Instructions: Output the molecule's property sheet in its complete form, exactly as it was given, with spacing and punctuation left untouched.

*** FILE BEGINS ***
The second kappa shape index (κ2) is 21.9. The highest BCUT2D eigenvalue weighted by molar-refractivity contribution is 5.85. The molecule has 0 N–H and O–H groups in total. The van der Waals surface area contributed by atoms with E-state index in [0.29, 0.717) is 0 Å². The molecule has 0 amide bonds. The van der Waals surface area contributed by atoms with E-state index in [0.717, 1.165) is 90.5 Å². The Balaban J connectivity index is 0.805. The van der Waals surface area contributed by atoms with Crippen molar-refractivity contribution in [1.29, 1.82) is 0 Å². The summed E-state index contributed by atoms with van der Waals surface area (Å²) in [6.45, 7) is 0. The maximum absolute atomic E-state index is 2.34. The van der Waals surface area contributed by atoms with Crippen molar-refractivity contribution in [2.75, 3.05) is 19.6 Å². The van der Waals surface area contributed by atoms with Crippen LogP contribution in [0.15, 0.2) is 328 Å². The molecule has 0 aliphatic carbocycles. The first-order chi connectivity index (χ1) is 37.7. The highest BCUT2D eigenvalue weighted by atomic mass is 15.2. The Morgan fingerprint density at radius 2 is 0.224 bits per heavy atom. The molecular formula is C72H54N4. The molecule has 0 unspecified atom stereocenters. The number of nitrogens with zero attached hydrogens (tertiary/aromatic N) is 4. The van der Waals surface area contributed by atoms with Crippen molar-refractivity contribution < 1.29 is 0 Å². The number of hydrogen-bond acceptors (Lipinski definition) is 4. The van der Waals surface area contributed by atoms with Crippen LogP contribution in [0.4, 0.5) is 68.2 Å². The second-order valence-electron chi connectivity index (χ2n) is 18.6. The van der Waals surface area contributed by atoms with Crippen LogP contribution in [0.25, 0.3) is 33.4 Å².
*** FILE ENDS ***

The second kappa shape index (κ2) is 21.9. The highest BCUT2D eigenvalue weighted by molar-refractivity contribution is 5.85. The molecule has 0 N–H and O–H groups in total. The van der Waals surface area contributed by atoms with E-state index in [0.29, 0.717) is 0 Å². The molecule has 0 amide bonds. The van der Waals surface area contributed by atoms with E-state index in [0.717, 1.165) is 90.5 Å². The Balaban J connectivity index is 0.805. The van der Waals surface area contributed by atoms with Crippen molar-refractivity contribution in [1.29, 1.82) is 0 Å². The summed E-state index contributed by atoms with van der Waals surface area (Å²) in [6.45, 7) is 0. The maximum absolute atomic E-state index is 2.34. The van der Waals surface area contributed by atoms with Crippen molar-refractivity contribution in [2.75, 3.05) is 19.6 Å². The van der Waals surface area contributed by atoms with Crippen LogP contribution in [0.15, 0.2) is 328 Å². The molecule has 0 aliphatic carbocycles. The first-order chi connectivity index (χ1) is 37.7. The highest BCUT2D eigenvalue weighted by atomic mass is 15.2. The Morgan fingerprint density at radius 2 is 0.224 bits per heavy atom. The molecular formula is C72H54N4. The molecule has 0 unspecified atom stereocenters. The number of nitrogens with zero attached hydrogens (tertiary/aromatic N) is 4. The van der Waals surface area contributed by atoms with Crippen molar-refractivity contribution < 1.29 is 0 Å². The number of hydrogen-bond acceptors (Lipinski definition) is 4. The van der Waals surface area contributed by atoms with Crippen LogP contribution in [0.4, 0.5) is 68.2 Å². The second-order valence-electron chi connectivity index (χ2n) is 18.6. The van der Waals surface area contributed by atoms with Crippen LogP contribution in [0.25, 0.3) is 33.4 Å².